WYRARDISBURY, in the hundred of Stoke and deanery of Burnham, is situated near the banks of the Thames, about three miles to the south of Colnbrook.
The manor belonged to the priory of Ankerwyke, in this parish, which was founded in the reign of Henry II. for Benidictine nuns, by Gilbert de Montfichet, and his son Richard, in honour of St. Mary Magdalen. In 1538, this priory, with the estates belonging to it, being then valued at 132 l. 0s. 2d. per annum, was given to Bisham Abbey, and after the dissolution of that monastery in 1540, was granted to Lord Windsor. Having soon afterwards reverted to the crown by an exchange, the priory was given by King Edward VI. in 1550, to Sir Thomas Smith, the celebrated statesman, who resided at Ankerwyke. John Taylor, the deprived bishop of Lincoln, died under his roof at this place in 1553. Ankerwyke priory was afterwards for many years the seat of the Salter family, of whom it was purchased by the Lees. Elizabeth, daughter and heir of John Lee esq. of Ankerwyke, was the second wife of Sir Philip Harcourt, ancestor of the present proprietor, John Simon Harcourt esq. of whom Ankerwyke-house is rented by Mr. Cricket of the Commons: it was sometime ago in the occupation of Lord Shuldham. There are no remains of the conventual buildings which are described as wholly ruinous in the report of the commissioners in the reign of Henry VIII. Soon after the dissolution, a mansion was built on the site, either by Lord Windsor or Sir Thomas Smith: a hall of the mansion still remains. Near the house is a remarkably large yew-tree, which, at six feet from the ground, measures 30 feet five inches in girth. [Footnote: The girth at the bottom of the butt is 23 feet3 inches, in the middle 28 feet 4 inches. From the information of the Rev. Mr. Brown, rector of Horton.]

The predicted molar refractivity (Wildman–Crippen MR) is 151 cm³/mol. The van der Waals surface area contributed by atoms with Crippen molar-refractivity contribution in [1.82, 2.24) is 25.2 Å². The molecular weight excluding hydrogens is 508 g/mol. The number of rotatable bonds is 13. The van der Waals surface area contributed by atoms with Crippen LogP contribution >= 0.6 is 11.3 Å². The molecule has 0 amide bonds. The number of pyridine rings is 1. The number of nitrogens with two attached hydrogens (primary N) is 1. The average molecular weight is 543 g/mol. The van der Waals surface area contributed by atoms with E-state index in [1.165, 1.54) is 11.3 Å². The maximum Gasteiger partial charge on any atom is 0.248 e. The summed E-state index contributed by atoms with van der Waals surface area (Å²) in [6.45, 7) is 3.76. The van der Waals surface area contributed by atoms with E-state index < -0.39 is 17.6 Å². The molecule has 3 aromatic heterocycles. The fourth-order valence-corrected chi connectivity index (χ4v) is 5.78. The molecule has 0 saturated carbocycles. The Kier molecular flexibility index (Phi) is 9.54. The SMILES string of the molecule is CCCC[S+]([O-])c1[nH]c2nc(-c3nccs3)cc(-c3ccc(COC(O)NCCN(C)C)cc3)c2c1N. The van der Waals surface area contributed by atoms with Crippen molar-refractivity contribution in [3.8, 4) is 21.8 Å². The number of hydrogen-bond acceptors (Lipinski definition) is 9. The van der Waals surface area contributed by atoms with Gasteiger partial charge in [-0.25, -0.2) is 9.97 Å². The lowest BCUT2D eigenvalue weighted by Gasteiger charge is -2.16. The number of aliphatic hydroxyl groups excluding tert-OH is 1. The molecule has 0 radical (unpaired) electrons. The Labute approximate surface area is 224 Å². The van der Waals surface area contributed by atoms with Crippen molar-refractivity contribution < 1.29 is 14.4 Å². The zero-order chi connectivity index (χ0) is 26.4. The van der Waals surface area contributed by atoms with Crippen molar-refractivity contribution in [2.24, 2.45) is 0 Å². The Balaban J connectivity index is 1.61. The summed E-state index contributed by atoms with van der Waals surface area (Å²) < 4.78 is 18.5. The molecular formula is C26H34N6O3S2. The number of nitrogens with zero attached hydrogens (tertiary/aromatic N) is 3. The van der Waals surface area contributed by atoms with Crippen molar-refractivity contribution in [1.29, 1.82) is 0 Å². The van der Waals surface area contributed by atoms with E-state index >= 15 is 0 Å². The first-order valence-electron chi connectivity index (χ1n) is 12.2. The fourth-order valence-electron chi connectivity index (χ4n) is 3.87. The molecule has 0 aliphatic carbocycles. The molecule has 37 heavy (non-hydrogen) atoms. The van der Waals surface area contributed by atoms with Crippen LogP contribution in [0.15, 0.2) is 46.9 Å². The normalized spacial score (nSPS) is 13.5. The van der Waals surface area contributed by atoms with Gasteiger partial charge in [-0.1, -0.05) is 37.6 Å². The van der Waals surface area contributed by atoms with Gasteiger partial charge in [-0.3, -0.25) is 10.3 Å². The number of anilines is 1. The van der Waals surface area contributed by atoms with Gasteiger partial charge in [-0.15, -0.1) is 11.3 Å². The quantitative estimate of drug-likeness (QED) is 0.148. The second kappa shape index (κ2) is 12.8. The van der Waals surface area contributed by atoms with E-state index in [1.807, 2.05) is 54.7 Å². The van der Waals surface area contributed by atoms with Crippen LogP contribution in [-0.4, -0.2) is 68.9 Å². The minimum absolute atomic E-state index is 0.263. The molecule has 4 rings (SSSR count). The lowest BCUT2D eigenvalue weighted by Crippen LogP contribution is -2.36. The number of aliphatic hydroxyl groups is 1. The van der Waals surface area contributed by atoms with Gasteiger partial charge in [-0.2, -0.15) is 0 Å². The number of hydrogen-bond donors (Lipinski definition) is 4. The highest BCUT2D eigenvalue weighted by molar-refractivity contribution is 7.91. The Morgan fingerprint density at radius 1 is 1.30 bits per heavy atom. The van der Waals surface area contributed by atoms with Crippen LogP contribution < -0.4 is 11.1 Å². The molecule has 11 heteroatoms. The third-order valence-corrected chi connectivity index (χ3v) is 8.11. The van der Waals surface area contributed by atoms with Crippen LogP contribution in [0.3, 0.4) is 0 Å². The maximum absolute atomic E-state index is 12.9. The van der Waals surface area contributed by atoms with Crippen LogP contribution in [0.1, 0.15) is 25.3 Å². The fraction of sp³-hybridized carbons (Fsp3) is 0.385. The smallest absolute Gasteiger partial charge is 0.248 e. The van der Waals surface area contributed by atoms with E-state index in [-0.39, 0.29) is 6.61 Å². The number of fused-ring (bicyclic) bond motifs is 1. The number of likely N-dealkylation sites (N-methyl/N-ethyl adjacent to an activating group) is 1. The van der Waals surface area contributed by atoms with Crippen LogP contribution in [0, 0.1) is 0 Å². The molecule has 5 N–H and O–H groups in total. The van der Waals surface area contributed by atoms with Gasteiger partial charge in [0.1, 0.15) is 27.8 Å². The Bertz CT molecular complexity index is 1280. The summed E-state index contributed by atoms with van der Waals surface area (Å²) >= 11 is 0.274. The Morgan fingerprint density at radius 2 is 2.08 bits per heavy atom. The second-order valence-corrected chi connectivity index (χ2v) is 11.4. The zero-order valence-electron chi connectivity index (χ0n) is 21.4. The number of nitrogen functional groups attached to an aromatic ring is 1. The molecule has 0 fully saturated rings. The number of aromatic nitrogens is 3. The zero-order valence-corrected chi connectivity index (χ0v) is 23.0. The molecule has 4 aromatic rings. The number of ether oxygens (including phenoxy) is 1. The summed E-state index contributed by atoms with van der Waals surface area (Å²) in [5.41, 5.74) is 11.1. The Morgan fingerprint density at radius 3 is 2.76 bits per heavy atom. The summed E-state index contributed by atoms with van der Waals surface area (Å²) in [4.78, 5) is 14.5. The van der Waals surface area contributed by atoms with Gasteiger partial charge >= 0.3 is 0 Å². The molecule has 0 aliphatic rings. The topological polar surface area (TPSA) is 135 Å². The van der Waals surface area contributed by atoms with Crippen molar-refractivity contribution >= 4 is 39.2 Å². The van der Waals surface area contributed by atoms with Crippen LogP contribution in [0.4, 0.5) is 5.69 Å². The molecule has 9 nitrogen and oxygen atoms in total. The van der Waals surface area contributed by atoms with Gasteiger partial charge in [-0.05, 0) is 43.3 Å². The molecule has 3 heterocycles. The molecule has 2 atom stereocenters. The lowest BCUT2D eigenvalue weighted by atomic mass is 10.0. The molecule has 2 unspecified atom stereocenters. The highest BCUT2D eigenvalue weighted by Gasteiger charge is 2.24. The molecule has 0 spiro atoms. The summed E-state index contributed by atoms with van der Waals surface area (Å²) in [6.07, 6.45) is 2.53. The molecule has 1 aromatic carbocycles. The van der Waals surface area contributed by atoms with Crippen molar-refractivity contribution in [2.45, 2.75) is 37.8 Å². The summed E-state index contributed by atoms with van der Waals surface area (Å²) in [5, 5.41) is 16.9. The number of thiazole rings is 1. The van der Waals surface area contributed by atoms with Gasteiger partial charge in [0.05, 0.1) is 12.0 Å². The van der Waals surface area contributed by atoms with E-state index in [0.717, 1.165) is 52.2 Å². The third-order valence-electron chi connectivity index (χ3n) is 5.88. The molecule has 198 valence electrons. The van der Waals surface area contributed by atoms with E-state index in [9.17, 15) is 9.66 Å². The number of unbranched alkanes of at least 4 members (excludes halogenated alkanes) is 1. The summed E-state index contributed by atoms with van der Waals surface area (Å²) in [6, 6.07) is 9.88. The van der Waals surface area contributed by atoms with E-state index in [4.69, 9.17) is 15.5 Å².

The manor of Wyrardisbury was demised in 1555, to Sir Walter Stonor, and in 1574, to Sir Thomas Smith: in 1628 it was granted in fee to John Sharow. It is now the property of Mr. Harcourt, by inheritance from the Lees, who purchased the site of Ankerwyke Priory, and it is probable the manor Wyrardisbury also of the Salters.
In the parish church are some monuments of the Harcourt family, and of Thomas Wright esq. and Thomas Gill esq. aldermen of London, partners in a very extensive business as stationers, who died, within a fortnight of each other, in the year 1798.
The rectorial manor, impropriate tithes, and advowson of the vicarage, were given by King Edward III. to the dean and chapter of Windsor.
The parish has been inclosed by an act of parliament, passed in the year 1799. No mention is made in the act of any allotment for tithes. There are allotments for cottage rights, to the lord of the manor for right of soil; and willow plantations for the copyholders, to be held in severalty by copy of court-roll. A parcel of the waste was allotted for the purpose of holding a fair on the Friday in Whitsun-week, pursuant to ancient custom.
A manor in this parish, which had been seized by the crown during the minority of Ralph de Plaiz, was granted for life to John Fray, who was appointed chief baron of the exchequer in 1436: it appears to have been afterwards given to Eton College.